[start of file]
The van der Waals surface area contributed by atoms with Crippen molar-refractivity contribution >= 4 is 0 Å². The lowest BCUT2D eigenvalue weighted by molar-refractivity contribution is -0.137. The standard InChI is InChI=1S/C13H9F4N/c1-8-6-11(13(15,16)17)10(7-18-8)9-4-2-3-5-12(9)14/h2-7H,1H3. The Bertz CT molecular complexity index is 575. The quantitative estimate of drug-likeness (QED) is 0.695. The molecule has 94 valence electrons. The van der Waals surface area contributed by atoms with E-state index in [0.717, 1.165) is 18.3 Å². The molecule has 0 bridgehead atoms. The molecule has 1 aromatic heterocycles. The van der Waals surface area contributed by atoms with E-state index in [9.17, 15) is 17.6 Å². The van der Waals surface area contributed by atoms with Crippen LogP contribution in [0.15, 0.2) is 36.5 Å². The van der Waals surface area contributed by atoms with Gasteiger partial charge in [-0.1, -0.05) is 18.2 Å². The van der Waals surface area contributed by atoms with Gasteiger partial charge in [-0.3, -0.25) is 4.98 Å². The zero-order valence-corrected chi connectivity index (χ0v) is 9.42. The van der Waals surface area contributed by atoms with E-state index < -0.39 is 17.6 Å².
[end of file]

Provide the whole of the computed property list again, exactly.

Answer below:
The van der Waals surface area contributed by atoms with Crippen molar-refractivity contribution >= 4 is 0 Å². The lowest BCUT2D eigenvalue weighted by molar-refractivity contribution is -0.137. The standard InChI is InChI=1S/C13H9F4N/c1-8-6-11(13(15,16)17)10(7-18-8)9-4-2-3-5-12(9)14/h2-7H,1H3. The Bertz CT molecular complexity index is 575. The quantitative estimate of drug-likeness (QED) is 0.695. The molecule has 94 valence electrons. The van der Waals surface area contributed by atoms with E-state index in [0.717, 1.165) is 18.3 Å². The molecule has 0 bridgehead atoms. The molecule has 1 aromatic heterocycles. The van der Waals surface area contributed by atoms with E-state index in [9.17, 15) is 17.6 Å². The van der Waals surface area contributed by atoms with Crippen LogP contribution in [0.15, 0.2) is 36.5 Å². The van der Waals surface area contributed by atoms with Gasteiger partial charge in [-0.1, -0.05) is 18.2 Å². The van der Waals surface area contributed by atoms with Gasteiger partial charge in [-0.3, -0.25) is 4.98 Å². The zero-order valence-corrected chi connectivity index (χ0v) is 9.42. The van der Waals surface area contributed by atoms with E-state index < -0.39 is 17.6 Å².